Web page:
One benefit of going on vacation is that it allows my family to catch up on some reading. Well, at least for my wife. I found myself honing my Angry Birds and Words With friends skills more so than reading, but it was relaxing nevertheless. Still, my wife was kind enough to share some of the more interesting magazine articles…particularly those associated with skin cancer.
One of the rags she buys is Woman’s World Magazine. This is a typical supermarket tabloid that contains beauty and weight-loss tips as well as other small blub-like articles. Nothing too in depth…just right for mindless vacation reading. She shared one such article regarding some of the tricks to prevent skin cancer. Oddly, applying sunscreen and wearing protective clothing wasn’t on the list. Most of the tips included drinking red wine and eating dark chocolate. But one section caught my eye as being something contrary to what I’ve read elsewhere:
“Hard to believe, but science proves it: Those of us who spend most of our time indoors are actually at higher risk of skin cancer than folks who have outdoor jobs! Turns out, regular, moderate sun exposure actually protects your skin in two ways: by increasing its production of natural sun block melanin and its production of cancer-fighting vitamin D3, explains Michael Holick, M.D., professor of medicine at Boston University.”
This seemed to support the “base tan” theory which most every dermatologist would state is completely incorrect. So I contacted my friends at the Melanoma Education Foundation and asked for their opinion. They responded that Dr. Holick is known for his pro-tanning beliefs and was highly paid ($150,000 a year) for bring a spokesperson/advocate for the Indoor Tanning Association. It looks like the infamous Dr. Mercola has a buddy. That fact pretty much says it all.
MEF addressed the so-called facts of this article by stating that people who have indoor jobs tend to not wear sunscreen during these breaks (and during commutes) and thus receive unprotected exposure. Those who are exposed to the elements all day typically wear sunscreen and protective clothing. (I’ve noticed many DOT workmen wear long sleeve shirts, long pants and hats even in scorching heat). Being more protected in the sun has nothing to do with increased melanin (base tan) or vitamin D.
Needless to say, I was disappointed that this well-read magazine had some pretty irresponsible reporting.
My wife later handed me a Ladies Home Journal. In it was an article by their Health Director, Julie Bain which chronicled her life-long battle with skin cancer. Notice that I said skin cancer and not melanoma. This was the eye-opening aspect of this article.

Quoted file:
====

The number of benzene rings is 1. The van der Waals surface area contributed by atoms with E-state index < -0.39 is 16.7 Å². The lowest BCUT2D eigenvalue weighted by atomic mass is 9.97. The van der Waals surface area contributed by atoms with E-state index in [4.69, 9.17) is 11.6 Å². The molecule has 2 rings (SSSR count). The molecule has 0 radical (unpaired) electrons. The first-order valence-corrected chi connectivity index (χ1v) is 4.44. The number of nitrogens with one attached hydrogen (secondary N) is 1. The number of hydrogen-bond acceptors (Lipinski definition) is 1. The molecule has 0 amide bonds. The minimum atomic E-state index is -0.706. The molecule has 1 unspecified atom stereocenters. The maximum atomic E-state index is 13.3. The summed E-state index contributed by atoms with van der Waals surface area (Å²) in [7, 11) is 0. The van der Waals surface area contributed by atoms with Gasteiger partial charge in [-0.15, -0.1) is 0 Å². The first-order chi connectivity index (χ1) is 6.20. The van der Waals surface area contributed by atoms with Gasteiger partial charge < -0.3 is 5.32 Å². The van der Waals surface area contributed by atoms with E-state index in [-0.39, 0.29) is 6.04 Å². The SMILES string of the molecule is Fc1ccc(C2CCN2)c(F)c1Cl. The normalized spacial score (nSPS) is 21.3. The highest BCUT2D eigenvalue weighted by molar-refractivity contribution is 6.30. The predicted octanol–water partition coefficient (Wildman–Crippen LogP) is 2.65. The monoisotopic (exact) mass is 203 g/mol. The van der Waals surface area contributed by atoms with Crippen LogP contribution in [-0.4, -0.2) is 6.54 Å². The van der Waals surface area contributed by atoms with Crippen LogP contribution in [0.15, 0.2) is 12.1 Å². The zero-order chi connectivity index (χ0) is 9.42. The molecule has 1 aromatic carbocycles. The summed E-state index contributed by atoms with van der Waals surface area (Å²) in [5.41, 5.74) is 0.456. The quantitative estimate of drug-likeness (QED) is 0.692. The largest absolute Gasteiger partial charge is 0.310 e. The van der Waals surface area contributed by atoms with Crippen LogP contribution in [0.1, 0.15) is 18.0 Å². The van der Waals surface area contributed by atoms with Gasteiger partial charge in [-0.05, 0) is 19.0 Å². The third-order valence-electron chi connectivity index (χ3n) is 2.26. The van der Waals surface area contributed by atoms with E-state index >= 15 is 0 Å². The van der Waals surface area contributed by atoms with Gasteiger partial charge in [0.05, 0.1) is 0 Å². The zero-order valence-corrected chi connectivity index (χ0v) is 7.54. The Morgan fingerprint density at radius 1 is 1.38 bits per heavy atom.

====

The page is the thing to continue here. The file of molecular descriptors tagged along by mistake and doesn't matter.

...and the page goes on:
Ms. Bain spent her youthful summers vacationing lake side in Minnesota taking all the precautions that many of us did against the sun…none. Later in life, she’s paid the price. While she’s never been diagnosed with melanoma, she’s had as many as seven occurrences of basal cell carcinoma and one instance of squamous cell carcinoma. If I recall correctly, she’d gone through Mohs surgery at least twice, maybe more. Regardless, each occurrence caused a scar, and sometimes to disfiguring levels. Many of the spots occurred on her forehead…not the most discrete place to hide a scar or two or four.
Her article was brave and informative. Many of us focus on melanoma as the beast…and rightfully so. This article points out that even if the skin cancer encountered is one of the easy “cut it out” kind, it can be a demon in its own right.
I applaud the Ladies Home Journal for this great article about the consequences of ignoring sun safety (although I was disappointed that it appeared in the back pages). There’s no online link to the full article, but here’s a link to a shortened version. I also encourage you to find it from the magazine directly (June 2012 edition).
I condemn the Woman’s World magazine for the disappointing and somewhat irresponsible article which includes sun safety advice from someone on the tanning industry’s payroll. I would hope that they do a little research on their sources and not assume “Dr.” means “unbiased expert.”
I hope your summer is filled with relaxing moments of reading (or Angry Birds). But if an article captures your attention, please do a little online research and check the validity of any “facts” that seem contrary to what you’ve learned.